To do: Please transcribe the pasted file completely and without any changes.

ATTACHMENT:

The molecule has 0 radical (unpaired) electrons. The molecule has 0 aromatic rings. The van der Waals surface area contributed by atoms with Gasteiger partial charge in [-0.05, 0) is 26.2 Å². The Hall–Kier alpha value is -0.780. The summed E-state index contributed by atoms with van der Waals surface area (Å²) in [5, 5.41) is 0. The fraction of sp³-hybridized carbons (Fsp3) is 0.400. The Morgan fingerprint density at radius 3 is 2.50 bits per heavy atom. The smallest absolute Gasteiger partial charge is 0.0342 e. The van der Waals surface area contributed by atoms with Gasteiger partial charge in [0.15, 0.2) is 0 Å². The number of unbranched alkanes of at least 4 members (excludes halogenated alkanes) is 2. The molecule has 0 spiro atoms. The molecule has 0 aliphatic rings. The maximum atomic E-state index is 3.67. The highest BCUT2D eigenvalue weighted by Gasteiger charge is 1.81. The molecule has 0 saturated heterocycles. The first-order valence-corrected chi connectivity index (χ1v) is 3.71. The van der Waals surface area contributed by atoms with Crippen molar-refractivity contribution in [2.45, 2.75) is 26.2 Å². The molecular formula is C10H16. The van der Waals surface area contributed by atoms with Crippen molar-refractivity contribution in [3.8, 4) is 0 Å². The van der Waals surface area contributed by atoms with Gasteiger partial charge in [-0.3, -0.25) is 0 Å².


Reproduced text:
The molecule has 0 radical (unpaired) electrons. The molecule has 0 aromatic rings. The van der Waals surface area contributed by atoms with Gasteiger partial charge in [-0.05, 0) is 26.2 Å². The Hall–Kier alpha value is -0.780. The summed E-state index contributed by atoms with van der Waals surface area (Å²) in [5, 5.41) is 0. The fraction of sp³-hybridized carbons (Fsp3) is 0.400. The Morgan fingerprint density at radius 3 is 2.50 bits per heavy atom. The smallest absolute Gasteiger partial charge is 0.0342 e. The van der Waals surface area contributed by atoms with Gasteiger partial charge in [0.15, 0.2) is 0 Å². The number of unbranched alkanes of at least 4 members (excludes halogenated alkanes) is 2. The molecule has 0 spiro atoms. The molecule has 0 aliphatic rings. The maximum atomic E-state index is 3.67. The highest BCUT2D eigenvalue weighted by Gasteiger charge is 1.81. The molecule has 0 saturated heterocycles. The first-order valence-corrected chi connectivity index (χ1v) is 3.71. The van der Waals surface area contributed by atoms with Crippen molar-refractivity contribution in [2.45, 2.75) is 26.2 Å². The molecular formula is C10H16. The van der Waals surface area contributed by atoms with Crippen molar-refractivity contribution in [3.8, 4) is 0 Å². The van der Waals surface area contributed by atoms with Gasteiger partial charge in [-0.3, -0.25) is 0 Å².